The latest gross domestic product report showed the U.S. economy expanded at a slower rate than expected in the fourth quarter – a 2.6% annual rate compared to a 5% pace in the previous quarter. Lower gasoline prices are expected to provide a significant benefit to consumers and business in 2015. So, currently what looks good for the economy has created many cross-currents for the stock market. While we believe this is temporary, we also believe that volatility is back in the U.S. market in 2015. One of the cross-currents was the deflationary tone of the U.S. market being transferred from Europe to this country which has favored bonds because of the continual lowering of interest rates.

The only market that went straight up in 2014 was the S&P 500, such that valuations in this country are much higher than in places like Europe, China, India, etc. which appear to be a more compelling value than the U.S.

Third Quarter 2014 Market Recap

Recent stock market numbers may look a little scary – down 300 points one day and then up 200 points the next. It’s been a while since we’ve seen such volatility, which can raise fear in the minds of investors –especially when the general trend appears to be down. It doesn’t help matters when the media use words such as “plunging” and “tanking.”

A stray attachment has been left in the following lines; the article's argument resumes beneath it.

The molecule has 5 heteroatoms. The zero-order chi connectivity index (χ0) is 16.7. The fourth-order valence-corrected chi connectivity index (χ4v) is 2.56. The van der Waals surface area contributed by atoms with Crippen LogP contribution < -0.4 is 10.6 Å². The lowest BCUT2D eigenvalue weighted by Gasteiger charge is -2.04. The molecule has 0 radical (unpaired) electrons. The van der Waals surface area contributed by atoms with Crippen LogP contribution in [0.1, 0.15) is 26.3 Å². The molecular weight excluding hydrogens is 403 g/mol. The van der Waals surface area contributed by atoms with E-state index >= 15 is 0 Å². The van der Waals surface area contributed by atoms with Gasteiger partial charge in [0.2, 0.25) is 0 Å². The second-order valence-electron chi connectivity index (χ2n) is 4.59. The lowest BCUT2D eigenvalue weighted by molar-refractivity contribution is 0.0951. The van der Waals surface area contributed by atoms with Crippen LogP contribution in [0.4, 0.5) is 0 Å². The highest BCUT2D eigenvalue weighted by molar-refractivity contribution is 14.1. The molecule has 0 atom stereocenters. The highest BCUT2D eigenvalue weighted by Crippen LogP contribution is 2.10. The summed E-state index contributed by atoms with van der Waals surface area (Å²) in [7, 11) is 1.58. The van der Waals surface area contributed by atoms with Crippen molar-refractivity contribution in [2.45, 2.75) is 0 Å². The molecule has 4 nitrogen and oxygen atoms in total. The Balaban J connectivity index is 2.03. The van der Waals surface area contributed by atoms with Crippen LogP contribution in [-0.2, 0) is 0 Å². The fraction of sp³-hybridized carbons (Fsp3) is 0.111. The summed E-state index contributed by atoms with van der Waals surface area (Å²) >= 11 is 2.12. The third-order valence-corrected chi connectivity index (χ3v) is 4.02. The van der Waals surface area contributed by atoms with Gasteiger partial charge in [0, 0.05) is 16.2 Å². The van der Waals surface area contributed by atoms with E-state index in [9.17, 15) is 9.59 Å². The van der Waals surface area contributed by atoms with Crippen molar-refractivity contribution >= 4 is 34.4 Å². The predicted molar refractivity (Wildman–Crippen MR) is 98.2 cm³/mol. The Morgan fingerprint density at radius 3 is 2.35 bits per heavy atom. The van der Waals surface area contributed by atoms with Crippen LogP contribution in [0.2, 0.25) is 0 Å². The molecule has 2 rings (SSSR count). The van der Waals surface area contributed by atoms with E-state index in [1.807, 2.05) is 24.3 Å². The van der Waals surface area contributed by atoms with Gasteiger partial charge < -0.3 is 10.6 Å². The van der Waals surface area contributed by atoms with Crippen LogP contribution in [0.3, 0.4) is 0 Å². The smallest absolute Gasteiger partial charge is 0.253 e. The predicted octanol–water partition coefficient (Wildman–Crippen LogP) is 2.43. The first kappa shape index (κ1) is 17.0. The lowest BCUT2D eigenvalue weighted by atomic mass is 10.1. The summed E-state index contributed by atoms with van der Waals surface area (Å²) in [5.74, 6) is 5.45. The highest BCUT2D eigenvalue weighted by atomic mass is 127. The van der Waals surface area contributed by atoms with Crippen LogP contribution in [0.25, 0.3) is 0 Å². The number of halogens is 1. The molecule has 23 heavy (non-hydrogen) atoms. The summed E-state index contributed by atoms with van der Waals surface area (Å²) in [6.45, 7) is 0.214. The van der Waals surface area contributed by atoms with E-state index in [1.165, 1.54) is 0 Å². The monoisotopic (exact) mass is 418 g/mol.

After a long period of unusually calm markets, volatility has returned to the market. These levels of volatility have not been seen since November 2011. However, this is not unexpected; as many market analysts have been commenting on the possibility of 10%-12% pullback since July. Put into perspective, through October 16 the Dow Jones Industrial Average was down 6.73% from its September highs while the Standard & Poor’s 500 Index (S&P 500) was down 7.34%.

The increase in volatility reflects a number of concerns:
• Geopolitical tensions
• Slower growth in Europe
• Possible spread of Ebola

Downside risks to the global outlook include fear of Europe falling back into recession and the European Central Bank’s limited ability to support growth. Additionally, U.S. firms doing business in Europe may see weaker earnings, made worse by the stronger dollar. On the other hand, falling commodity prices, especially lower gasoline prices, should help support consumer spending growth in the U.S., Europe and nearly all other major economies, into 2015.